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Just having some doubts. For the following circuit

enter image description here

No current to Vg

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    \$\begingroup\$ No, that's not correct. \$\endgroup\$ – Chu Oct 1 '18 at 22:07
  • \$\begingroup\$ With a closer look Vdd seems to be the only source. Vg and Vd are outputs. \$\endgroup\$ – Sparky256 Oct 1 '18 at 22:12
  • \$\begingroup\$ Shouldn't the formula first compute the voltage difference between Vdd and Vd and then scale: Vg = R2/(R1 + R2) * (Vdd - Vd)? \$\endgroup\$ – Alexander Pane Oct 1 '18 at 22:29
  • \$\begingroup\$ As you've drawn it, there's no current flowing through R1 or R2, so Vg = Vd = Vdd. Did you mean to have a voltage source on Vd or some other way of setting that node to a fixed voltage level? \$\endgroup\$ – brhans Oct 2 '18 at 3:16
  • \$\begingroup\$ Sorry. I should have clarified. No current to Vg but current can flow through Vd \$\endgroup\$ – AlfroJang80 Oct 2 '18 at 7:56
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No, that's not correct. Here are some hints.

  • First, what is the total voltage across R1 and R2?

  • Now, what is the current flowing through R1 and R2?

  • What is the voltage across R2 alone?

  • The bottom end of R2 is at \$V_D\$. The top end of R2 is your \$V_G\$. How is \$V_G\$ related to the voltage across R2 and \$V_D\$?

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My approach will be Vg = ((R2/(R1+R2))(Vdd-Vd)) + Vd

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I would recommend you to find the drop across R1 and the remaining is the drop across R2 and Vd.. V(R1)=R1*Vdd/(R1+R2)....this is the drop across R1

Remaining voltage is Vdd-V(R1) and this is equal to V(R2)+Vd.

Since V6 is in parallel, Vg=Vdd-V(R1).

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You can break up the problem in some mini steps:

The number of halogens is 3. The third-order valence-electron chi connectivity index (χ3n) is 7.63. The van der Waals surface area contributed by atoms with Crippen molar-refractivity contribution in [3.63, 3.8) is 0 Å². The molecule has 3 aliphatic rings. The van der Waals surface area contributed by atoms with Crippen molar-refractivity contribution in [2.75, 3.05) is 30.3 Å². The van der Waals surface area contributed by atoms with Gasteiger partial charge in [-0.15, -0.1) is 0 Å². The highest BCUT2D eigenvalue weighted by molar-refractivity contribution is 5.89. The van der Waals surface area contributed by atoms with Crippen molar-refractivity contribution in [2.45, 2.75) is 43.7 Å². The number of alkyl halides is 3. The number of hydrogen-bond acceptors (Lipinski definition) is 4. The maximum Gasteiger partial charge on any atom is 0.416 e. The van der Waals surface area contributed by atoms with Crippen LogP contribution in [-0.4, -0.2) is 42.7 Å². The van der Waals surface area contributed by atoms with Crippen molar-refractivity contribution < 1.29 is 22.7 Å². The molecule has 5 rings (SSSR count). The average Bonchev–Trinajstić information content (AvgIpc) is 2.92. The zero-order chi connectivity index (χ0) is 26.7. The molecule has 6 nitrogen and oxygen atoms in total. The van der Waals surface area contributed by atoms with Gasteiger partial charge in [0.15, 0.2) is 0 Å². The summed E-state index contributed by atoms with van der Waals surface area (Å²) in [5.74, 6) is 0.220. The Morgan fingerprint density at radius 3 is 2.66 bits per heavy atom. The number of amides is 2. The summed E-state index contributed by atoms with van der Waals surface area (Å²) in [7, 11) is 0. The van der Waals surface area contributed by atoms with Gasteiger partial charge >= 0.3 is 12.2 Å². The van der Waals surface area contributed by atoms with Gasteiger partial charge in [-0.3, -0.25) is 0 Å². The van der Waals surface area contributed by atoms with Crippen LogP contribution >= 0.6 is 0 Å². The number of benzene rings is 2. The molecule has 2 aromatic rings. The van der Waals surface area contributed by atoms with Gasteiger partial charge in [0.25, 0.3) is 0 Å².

As you said, there is no current in Vg and I also suppose that Vd is not on an open-circuit, otherwise there would be no current and all endpoints wouls have a Vdd potential, but I don't think that is the case.

If all the current flows from Vdd to Vd, this means that the current in the resistors R1 and R2 (lets call the currents I(R1) and I(R2)) are equal, so I(R1) = I(R2) = I.

for Ohm's law you have:

Vg - Vd = I x R2, and also:

I x R1 + I x R2 = Vdd - Vd. You can express this last one for I:

I = (Vdd - Vd) / (R1 + R2).

You can substitute the I of the first expression with the latter one:

Vg - Vd = (Vdd - Vd) x (R2 / (R1 + R2)).

If Vd is your reference (0V in your reference system), you would have:

Vg = Vdd x (R2 / (R1 + R2)).

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It is always helpful to redraw a schematic in order to see better what is going on. Vd is just an unknown potential or "voltage referenced to GND". In this case the KVL and KCL (Kirchhoff's laws) will lead you to the solution.

Vg = Vd+I_R2*R2 and I_R2 = Vdd-Vd/(R1+R2) so Vg = Vd + (Vdd-Vd)/(R1+R2) * R2

Now assume Vd = 0 and you will end up with the "well-known" voltage divider formula.

schematic

simulate this circuit – Schematic created using CircuitLab

edit: You are right Alexander Pane, VDD was the wrong direction.

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    \$\begingroup\$ I really don't think that this is the same circuit that has been presented in the question. Also if the arrows indicate the voltage, they are in the opposite direction, if they indicate the current, then you have generators that consume power instead of generating power. So this type of circuit looks physically impossible. Check out the Passive sign convention: en.wikipedia.org/wiki/Passive_sign_convention \$\endgroup\$ – Alexander Pane Oct 30 '18 at 16:35

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